Friday, November 20, 2020

John H. Cochrane - Debt Still Matters

Since it will some time before we know how the US political situation will pan out, here is an article by John H. Cochrane that may be of interest while we wait to find out if we end up with a divided government again or not. 

At this point, that is the one outcome from the elections that could have some impact on what we follow here. Right now, there is nothing to suggest any kind of major monetary system reform is on the near term horizon as a result of the US elections.

Below are some selected excerpts from the article and the and few added comments.


"In 2021, the United States is projected to pass a milestone: US federal debt is forecast to exceed 100 percent of GDP. In fact, according to an October estimate from the nonpartisan Committee for a Responsible Federal Budget, the debt has already eclipsed that mark. But does all this debt matter, or is worrying about debt passé?

This debate has been going on among economists for a while. Modern monetary theory has gotten a lot of attention for its arguments that debt has few consequences, but one need not go to the extremes of MMT to find support for such a view. Some in the mainstream of economics have argued that since the interest rate on US government debt may be lower than the growth rate of the economy, the US can roll over debt forever. Others have advocated that additional debt-financed spending may have so strong a multiplier as to pay for itself, a super-Keynesian version of the Laffer curve."

. . . . . 

"Everyone recognizes that there is a debt-to-GDP ratio limit out there somewhere. It is not a hard and fast limit. Bondholder patience combines government debt, other opportunities, and bondholders’ view of the government’s political stability and willingness to pay back debt. What is clear is that finding the limit will be unpleasant, involving essentially a sovereign debt crisis, a sharp inflation, devaluation, and financial catastrophe."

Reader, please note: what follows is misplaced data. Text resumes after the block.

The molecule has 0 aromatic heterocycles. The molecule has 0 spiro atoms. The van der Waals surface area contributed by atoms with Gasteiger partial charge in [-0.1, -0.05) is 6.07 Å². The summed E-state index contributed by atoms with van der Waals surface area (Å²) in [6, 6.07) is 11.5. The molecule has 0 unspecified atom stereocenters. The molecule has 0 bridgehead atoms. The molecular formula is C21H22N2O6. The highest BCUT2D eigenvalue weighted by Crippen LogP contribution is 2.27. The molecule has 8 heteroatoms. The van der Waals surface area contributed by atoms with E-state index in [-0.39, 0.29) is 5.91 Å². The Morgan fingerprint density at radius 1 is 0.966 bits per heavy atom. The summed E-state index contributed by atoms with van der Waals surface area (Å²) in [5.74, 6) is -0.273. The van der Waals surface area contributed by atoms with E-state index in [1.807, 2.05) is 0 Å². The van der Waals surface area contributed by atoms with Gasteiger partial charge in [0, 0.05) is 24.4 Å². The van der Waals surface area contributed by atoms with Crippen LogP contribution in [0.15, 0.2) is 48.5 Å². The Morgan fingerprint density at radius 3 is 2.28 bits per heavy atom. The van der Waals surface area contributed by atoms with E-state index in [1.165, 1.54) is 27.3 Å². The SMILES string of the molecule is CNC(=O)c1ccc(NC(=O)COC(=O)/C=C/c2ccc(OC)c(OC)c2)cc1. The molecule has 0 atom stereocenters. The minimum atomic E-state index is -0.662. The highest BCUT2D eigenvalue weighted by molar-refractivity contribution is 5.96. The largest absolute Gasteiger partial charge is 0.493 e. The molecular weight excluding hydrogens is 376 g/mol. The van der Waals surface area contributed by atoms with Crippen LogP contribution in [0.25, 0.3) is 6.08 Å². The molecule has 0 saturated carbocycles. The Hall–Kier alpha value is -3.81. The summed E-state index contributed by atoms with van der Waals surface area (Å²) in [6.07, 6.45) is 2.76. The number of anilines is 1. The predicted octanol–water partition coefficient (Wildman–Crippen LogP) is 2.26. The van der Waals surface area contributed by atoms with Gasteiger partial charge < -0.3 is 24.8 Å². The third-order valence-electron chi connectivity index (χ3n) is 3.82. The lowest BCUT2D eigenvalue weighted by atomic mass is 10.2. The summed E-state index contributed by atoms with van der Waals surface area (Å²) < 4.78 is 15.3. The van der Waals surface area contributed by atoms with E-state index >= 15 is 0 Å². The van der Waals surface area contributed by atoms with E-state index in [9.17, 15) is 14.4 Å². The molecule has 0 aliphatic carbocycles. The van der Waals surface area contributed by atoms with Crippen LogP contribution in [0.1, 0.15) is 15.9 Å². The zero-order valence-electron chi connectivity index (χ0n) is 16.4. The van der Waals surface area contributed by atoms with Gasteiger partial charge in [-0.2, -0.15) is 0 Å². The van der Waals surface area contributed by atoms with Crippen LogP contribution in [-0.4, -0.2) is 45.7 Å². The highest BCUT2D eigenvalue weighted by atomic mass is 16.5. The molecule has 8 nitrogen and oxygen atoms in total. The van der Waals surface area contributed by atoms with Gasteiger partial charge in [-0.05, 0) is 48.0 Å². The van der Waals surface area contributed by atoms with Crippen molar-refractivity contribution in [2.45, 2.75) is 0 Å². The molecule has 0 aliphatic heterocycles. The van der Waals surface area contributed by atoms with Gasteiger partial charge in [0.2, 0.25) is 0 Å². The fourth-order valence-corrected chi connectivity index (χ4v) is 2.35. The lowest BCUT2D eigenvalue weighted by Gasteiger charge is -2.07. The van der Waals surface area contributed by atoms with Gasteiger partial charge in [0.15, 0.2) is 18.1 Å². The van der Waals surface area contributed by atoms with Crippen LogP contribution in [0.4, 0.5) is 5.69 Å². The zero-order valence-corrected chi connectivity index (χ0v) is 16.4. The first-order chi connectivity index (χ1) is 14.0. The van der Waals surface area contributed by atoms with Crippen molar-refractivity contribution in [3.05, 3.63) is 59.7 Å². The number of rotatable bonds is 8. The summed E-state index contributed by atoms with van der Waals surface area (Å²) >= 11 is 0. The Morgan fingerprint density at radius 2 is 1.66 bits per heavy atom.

. . . . . .

"Still, what should we be afraid of? The vision of grandchildren saddled with taxes, or even just unable to borrow more while the economy sits at its limit of, say, 200 percent debt to GDP, is indeed not a salient brake to spending.

That is not the danger. The danger the US faces, the danger we should repeat and keep in mind, is a debt crisis. We print our own money, so the result may be a sharp inflation that wipes away the value of debt rather than an even more disruptive default, but the consequences will be almost as dire."

. . . . . .

'We cannot tell when the conflagration will come. But we can remove the kindling and gasoline lying around.  . . . . . ."

Please click here to read the full article on Chicago Booth


My added comments: This article is in line with what we have reported here for some time. Most economists seem to agree our present situation is not sustainable over time. However, no one seems to know just how much more "over time" we are talking about. 

Are we on the verge of some kind of implosion in the year just ahead? Or can we muddle along yet another 5-10 years with ultra low interest rates and a gradually increasing Debt/GDP ratio like this article talks about? This article says what we have said here. No one really knows the answer. The article notes that as long as we have "bondholder patience" and a well functioning printing press, the present system can just keep going. 

The purpose of this blog has been and is to watch for indications that the present monetary system cannot continue to muddle along and to watch for some kind of major reform or reset of the system. We'll continue to do that, but until something changes the status quo substantially, there may not be much to report. Meanwhile we will watch for news notes or educational type articles that may be worthwhile for readers. If it appears the final election results may impact potential change, we will do some kind of post election analysis in January 2021 after the remaining Senate races are concluded. Obviously, if we have continued divided government, that is likely to just support the status quo of the present system.

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